Do Insurance Companies Buy Insurance

JurisdictionUtah,United States
CitationVol. 22 No. 3 Pg. 22
Publication year2009
Utah Bar Journal
Volume 22.

Vol. 22, No. 3, 22. Do Insurance Companies Buy Insurance

Utah Bar Journal
Vol. 22, No. 3
May/June 2009

Do Insurance Companies Buy Insurance

by Mark Dykes

Yes. "Reinsurance" is "an insurance transaction where an insurer, for consideration, transfers any portion of the risk it has assumed to another insurer." Utah Code Ann. § 31A-1-301(140) (2005).

The Basics: Some Nomenclature

The insurer "transferring the risk" is the "ceding insurer," id. § 31A-1-301(140)(a), or more commonly, the "cedent." The "insurer assuming the risk" is the "assuming insurer," id. § 31A-1-301(140)(b)(i), or "assuming reinsurer," id. § 31A-1-301(104)(b)(ii), more commonly, the "reinsurer." Reinsurers can in turn cede portions of their risks to yet another insurer by "retrocession." The "retrocedent" here cedes business to the "retrocessionaire." Id. § 31A-1-301(143). In very complex, large risk situations, this process can continue through multiple levels of reinsurers and retrocessionaires.

The reinsurer and cedent share risks in different ways. In "proportional" or "quota share" arrangements, the cedent obligates itself to cede and the reinsurer obligates itself to receive an agreed portion of the risk; for example, 25% of all losses attributable to the cedent's builder's risk policies. Under a "non-proportional" or "excess-of-loss" treaty, the reinsurer's obligation does not engage until a loss within the covered portfolio exceeds the agreed-upon threshold. For example, the treaty may provide that the reinsurer will share only in losses in excess of $300,000 on any particular builder's risk policy.

In return for its services, the reinsurer receives from the cedent a portion of the premiums obtained by the ceding insurer from the underlying insurance policies less a "ceding commission," which is the reinsurer's allowance for the cedent's marketing and administration costs which the cedent expended on the ceded business. Because "[r]einsurance is feasible only if it costs less than the underlying insurance[,]" Travelers Indem. Co. v. SCOR Reinsurance Co., 62 F.3d 74, 76 (2d Cir. 1995), the premiums received by the reinsurer from the cedent are less than those the cedent charges the policyholder.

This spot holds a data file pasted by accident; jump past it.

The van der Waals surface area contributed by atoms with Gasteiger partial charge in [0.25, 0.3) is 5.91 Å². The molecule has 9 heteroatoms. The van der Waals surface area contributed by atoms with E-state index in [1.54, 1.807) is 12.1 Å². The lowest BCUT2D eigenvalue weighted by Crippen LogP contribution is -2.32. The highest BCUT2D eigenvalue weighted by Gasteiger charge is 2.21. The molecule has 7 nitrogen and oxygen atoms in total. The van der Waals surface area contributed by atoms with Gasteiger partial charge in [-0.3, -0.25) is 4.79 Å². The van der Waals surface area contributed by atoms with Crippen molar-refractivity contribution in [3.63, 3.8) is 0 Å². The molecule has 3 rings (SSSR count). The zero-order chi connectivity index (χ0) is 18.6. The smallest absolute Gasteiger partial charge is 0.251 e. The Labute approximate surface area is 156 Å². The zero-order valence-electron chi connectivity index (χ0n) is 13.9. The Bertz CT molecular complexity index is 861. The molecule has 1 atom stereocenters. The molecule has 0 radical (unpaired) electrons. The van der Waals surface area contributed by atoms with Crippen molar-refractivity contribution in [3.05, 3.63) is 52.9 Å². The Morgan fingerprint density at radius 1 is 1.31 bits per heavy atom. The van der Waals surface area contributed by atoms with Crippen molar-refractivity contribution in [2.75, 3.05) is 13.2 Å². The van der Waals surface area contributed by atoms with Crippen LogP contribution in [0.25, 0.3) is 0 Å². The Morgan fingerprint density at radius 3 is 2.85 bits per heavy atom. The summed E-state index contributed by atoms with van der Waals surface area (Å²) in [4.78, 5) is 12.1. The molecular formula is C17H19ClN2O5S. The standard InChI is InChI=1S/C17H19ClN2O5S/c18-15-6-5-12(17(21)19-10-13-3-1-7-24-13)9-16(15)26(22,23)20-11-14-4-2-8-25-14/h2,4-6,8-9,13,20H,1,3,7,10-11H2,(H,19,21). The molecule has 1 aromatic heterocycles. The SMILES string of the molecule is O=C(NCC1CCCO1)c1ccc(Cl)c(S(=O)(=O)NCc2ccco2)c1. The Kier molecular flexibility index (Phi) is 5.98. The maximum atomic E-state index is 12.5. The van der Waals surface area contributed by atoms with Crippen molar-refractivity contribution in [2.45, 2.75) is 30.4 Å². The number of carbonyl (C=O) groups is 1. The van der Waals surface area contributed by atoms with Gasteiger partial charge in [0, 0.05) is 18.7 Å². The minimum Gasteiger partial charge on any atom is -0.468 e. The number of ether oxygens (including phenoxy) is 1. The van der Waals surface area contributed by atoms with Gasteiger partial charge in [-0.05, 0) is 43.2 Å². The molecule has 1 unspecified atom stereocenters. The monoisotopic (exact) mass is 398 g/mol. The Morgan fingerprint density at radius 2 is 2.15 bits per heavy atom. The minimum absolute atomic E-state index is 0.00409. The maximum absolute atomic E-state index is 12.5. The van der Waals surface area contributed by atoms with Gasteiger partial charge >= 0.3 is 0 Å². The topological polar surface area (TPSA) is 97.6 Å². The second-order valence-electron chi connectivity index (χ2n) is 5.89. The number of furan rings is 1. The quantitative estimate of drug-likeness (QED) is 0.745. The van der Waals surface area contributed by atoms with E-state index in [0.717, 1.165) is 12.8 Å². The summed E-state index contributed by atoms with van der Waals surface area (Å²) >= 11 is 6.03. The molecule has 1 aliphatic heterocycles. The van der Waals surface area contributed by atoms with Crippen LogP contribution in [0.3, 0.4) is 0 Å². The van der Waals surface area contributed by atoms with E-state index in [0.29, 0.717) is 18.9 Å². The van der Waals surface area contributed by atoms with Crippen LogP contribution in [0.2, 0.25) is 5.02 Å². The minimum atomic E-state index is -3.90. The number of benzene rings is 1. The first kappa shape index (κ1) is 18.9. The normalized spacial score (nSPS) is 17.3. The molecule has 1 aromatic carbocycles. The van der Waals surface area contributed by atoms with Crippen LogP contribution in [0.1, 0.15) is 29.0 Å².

Reinsurance permits the cedening insurer to spread its risk, to smooth results, and to assume larger limits or risks without simultaneously increasing its capital base. Reinsurance is used to cushion the blow of catastrophic losses ("cat cover"), or to assist paying claims for multiple insureds arising out of a single occurrence ("clash cover"). The cedent can use reinsurance to free up funds for other investments or to create underwriting capacity for new business.

Insurers licensed in a particular jurisdiction can also use reinsurance to "front" the policies of an unlicensed insurer. Thus, the licensed insurer issues the policy, but contracts with the unlicensed entity via a separate reinsurance agreement to reinsure any and all such policies and claims. Utah requires insurance commissioner approval for reinsurance of "all or substantially all" of the cedent's business. Utah Code Ann. § 31A-22-1204. And as will be discussed shortly, a cedent, if the process is done correctly, is also entitled to account for such transaction as reinsurance in its financials, an important issue in every state, including Utah.

When the insurance at issue is life insurance (where it is absolutely certain, if the policy remains in force, that the insured will die and produce a claim, the only issue being when and where, and policy values often increase over time), the arrangement is called "coinsurance."

Coinsurance presents interesting pricing issues. Unlike liability insurance, life insurance often carries an investment component. To attract new business, the cedent may wish to increase "growth rates" on its policies. Thus, the cedent and reinsurer must agree on pricing that will permit the cedent to do so, because the reinsurer will be responsible for its proportionate share. One solution is to choose a market-based index, and to require the reinsurer to share only in increases that are within upward swings of the index, with the cedent left to bear the cost if it decides to increase returns above market.

Finally, "the relationship created is strictly one of indemnification." Travelers Indem. Co. v. SCOR Reinsurance Co., 62 F.3d 74, 76 (2d Cir. 1995). Thus, no payments are due the cedent until the


cedent pays the underlying claim.

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